Ways to Give
Give in Many Ways Throughout Your Lifetime
Annual gifts are the most popular way of supporting our school and the specific priorities important to you. For those donors who wish to make a more significant impact, endowing a scholarship, fellowship, or professorship can be accomplished through connecting directly with the iSchool Development Team.
Plan a Gift for the Future
With a strong affiliation for library and information science, information management, or other iSchool programs, specializations and areas of research, alumni and friends have chosen to support the College in their estate plans. This approach provides the School a long-term funding capacity, and at the same time potentially generates income for you or your loved ones. If you are interested in creating an endowment or supporting an existing fund, a planned gift through your estate can provide a significant impact that establishes a lasting change.
A few examples include:
Estate or Planned Gifts
These gifts are planned now but completed later—usually after the donor’s life—and are revocable by the donor in the meantime. Examples include:
- Provisions in a will or living trust giving the university a specific amount, a percentage of the estate, or a specific asset
- Beneficiary designations of retirement funds, like IRAs and 401(k)s and life insurance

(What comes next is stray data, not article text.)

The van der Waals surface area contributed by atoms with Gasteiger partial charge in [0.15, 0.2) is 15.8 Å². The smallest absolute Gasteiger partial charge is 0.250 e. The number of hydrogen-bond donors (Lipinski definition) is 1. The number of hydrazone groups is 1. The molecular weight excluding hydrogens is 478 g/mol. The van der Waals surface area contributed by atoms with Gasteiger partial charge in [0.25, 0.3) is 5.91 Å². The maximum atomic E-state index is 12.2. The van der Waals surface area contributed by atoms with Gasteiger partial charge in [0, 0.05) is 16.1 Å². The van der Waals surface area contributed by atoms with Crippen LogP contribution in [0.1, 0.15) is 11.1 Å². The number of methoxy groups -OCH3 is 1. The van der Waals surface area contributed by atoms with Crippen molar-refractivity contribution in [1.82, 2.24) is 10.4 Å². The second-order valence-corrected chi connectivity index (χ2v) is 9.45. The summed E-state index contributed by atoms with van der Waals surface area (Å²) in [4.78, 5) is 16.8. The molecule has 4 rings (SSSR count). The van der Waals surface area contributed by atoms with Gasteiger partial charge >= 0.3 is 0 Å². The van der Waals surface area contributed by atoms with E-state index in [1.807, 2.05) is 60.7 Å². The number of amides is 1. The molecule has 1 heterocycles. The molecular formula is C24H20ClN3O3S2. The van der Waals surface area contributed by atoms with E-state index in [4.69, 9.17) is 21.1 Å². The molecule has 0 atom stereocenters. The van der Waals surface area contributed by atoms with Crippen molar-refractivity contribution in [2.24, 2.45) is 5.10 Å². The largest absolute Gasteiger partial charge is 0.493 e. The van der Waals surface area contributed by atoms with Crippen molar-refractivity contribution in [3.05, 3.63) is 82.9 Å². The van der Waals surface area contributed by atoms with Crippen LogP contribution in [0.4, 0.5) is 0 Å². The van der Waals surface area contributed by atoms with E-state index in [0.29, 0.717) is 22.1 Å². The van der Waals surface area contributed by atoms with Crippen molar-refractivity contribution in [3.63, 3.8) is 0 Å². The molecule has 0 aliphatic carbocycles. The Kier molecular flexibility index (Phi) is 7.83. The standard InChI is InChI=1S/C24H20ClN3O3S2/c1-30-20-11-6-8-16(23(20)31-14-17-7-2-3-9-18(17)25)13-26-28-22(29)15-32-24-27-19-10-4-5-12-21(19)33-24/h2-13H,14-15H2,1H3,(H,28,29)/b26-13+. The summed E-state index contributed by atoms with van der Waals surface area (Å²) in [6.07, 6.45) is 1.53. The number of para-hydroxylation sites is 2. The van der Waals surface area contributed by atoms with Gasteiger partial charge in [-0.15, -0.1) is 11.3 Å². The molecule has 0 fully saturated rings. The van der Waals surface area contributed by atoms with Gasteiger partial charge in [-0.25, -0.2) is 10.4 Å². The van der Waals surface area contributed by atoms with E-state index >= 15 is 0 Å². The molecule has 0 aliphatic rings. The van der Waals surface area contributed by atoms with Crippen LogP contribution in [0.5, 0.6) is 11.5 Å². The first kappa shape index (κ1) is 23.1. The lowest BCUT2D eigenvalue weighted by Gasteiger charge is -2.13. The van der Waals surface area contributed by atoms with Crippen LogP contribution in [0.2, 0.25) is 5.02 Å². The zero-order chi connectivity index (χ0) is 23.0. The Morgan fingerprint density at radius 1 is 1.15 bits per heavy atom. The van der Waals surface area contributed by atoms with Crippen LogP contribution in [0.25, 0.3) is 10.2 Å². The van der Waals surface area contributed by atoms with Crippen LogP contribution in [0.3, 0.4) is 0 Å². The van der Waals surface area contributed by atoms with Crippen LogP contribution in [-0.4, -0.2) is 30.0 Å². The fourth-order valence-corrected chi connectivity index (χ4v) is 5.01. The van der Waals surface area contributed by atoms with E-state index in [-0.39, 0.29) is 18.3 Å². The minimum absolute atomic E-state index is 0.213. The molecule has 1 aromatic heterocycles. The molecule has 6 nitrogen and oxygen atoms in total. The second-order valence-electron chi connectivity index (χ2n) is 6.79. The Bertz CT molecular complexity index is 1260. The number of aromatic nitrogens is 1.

- Bequests to:
- Fund an endowment or make a larger gift than is possible during life
- Plan a gift that will only happen after and if other estate goals are met
- Make a gift but keep it revocable Long-term relationship with the university
- Create a lasting legacy.
Pooled Income Funds
- In a pooled income fund, your contribution is invested along with other contributions, similar to a mutual fund. These funds pay quarterly income to you or a beneficiary of your choice, based on the fund’s earnings, either for life or for a period of time, which you may determine.
- Please contact your financial or tax professional to discuss which option best suits your needs.
- By including the iSchool in your estate plans, you will join a special group of donors who are leaving their legacies, with perpetual giving through a planned gift. Equally important to note, you should choose now how you want your estate to be distributed rather than another party when you are unable to make these decisions.
Life Income Gifts
You can also irrevocably donate an asset but keep a benefit for yourself or your family. Donors can give assets while retaining:
- Income from the asset either in fixed or variable payments. This is done through a Charitable Gift Annuities or Charitable Remainder Trust.
- The asset itself. This is made possible by donating the income from that asset to the university for a set period of time, with the asset returning to the donor or family at the end of the term through a Charitable Lead Trust. Charitable Lead Trusts deliver immediate, usable cash to the university.
- The use of the asset, if it is a personal residence—including vacation properties and second homes—or farm. The donor can transfer ownership but live in and use the property for life via a Retained Life Estate gift.
If you are carrying more insurance coverage than your family obligations now require, you may find a hidden gift asset in a surplus, paid-up policy.